Lots of headlines today about the mother in Georgia who's likely going to jail after being found guilty of jaywalking in an incident in which her 4-year-old son was struck and killed by a drunk driver. The driver got six months; she could get up to three years. Given my recent pledge to stop jaywalking, you'd think I'd be in favor of punishment for her. But I'm not.
She crossed 3/10 of a mile from a crosswalk in the dark. Why should someone have to walk that far to get to a safe place to cross a street? If even she had used the crosswalk, would it have been any safer? I've been to very few cities in the U.S. where people respect crosswalks. She's in Marietta, GA, part of the Atlanta-Sandy Springs-Marietta metro area, which is the 10th most dangerous metro area for pedestrians in the U.S.
It comes down to this: if you don't have a car, particularly outside of some of the larger cities, you're out of luck. The whole transportation system is focused on cars. Pedestrians, bicyclists and public transportation are afterthoughts. Streets are designed to move cars quickly, and heaven help anyone who gets in the way of that.
Which brings me to a recent screed in Salon about children at play signs. My wife forwarded this to me knowing that these are a particularly bugbear of mine. Children at play, elderly person, baby on board, or blind child all bother me. Why? Because we should be attentive to everyone in any driving situation, particularly in crowded urban areas. The presence of children or anyone other group shouldn't make a difference to our driving behavior. Best lines in the article:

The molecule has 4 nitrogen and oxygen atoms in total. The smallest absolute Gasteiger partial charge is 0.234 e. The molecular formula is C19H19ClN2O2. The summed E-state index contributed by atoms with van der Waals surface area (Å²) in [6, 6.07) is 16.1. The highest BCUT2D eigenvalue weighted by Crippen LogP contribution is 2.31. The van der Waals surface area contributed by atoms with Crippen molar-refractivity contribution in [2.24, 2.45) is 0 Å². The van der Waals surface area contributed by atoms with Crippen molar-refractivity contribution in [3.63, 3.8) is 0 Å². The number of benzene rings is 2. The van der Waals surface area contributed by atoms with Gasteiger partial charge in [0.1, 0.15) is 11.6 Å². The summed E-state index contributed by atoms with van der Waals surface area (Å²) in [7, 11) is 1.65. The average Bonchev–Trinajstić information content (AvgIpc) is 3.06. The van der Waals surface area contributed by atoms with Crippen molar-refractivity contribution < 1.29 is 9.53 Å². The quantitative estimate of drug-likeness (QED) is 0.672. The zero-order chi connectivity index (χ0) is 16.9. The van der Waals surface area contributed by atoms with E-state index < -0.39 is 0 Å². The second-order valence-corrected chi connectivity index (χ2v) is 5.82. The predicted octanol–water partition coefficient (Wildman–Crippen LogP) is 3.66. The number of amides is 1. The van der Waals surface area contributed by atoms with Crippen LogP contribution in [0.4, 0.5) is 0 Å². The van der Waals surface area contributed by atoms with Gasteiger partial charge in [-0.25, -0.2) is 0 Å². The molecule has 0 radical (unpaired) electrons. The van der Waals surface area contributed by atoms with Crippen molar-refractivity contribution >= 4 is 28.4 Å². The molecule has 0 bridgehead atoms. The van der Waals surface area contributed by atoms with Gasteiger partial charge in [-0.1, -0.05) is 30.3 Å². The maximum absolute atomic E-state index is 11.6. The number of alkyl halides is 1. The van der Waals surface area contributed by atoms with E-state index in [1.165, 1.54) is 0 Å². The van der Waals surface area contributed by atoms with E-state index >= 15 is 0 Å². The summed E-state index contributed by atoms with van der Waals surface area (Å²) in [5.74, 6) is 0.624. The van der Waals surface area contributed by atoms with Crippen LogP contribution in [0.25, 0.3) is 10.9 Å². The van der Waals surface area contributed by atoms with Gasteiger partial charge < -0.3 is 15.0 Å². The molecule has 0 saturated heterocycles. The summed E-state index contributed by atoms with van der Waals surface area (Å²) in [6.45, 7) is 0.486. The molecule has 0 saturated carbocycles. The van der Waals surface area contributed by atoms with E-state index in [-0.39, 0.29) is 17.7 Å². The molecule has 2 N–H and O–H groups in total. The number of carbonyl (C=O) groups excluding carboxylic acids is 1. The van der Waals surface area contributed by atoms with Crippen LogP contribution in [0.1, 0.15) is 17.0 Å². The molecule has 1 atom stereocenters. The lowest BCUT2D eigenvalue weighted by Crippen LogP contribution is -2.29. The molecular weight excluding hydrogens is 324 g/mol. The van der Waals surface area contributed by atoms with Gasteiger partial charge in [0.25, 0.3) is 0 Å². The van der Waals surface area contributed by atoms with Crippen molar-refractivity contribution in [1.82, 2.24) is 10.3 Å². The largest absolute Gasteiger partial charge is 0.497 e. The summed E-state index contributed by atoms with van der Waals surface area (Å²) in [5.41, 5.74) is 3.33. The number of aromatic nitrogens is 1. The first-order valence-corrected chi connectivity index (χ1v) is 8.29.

"But "Children at Play" signs are a symptom, rather than a cure—a sign of something larger that is out of whack, whether the lack of a pervasive safety culture in driving, a system that puts vehicular mobility ahead of neighborhood livability, or non-contextual street design. After all, it's roads, not signs, that tell people how to drive. People clamoring for "Children at Play" signs are often living on residential streets that are inordinately wide, lacking any kind of calming obstacles (from trees to "bulb-outs"), perhaps having unnecessary center-line markings—three factors that will boost vehicle speed more than any sign will lower them."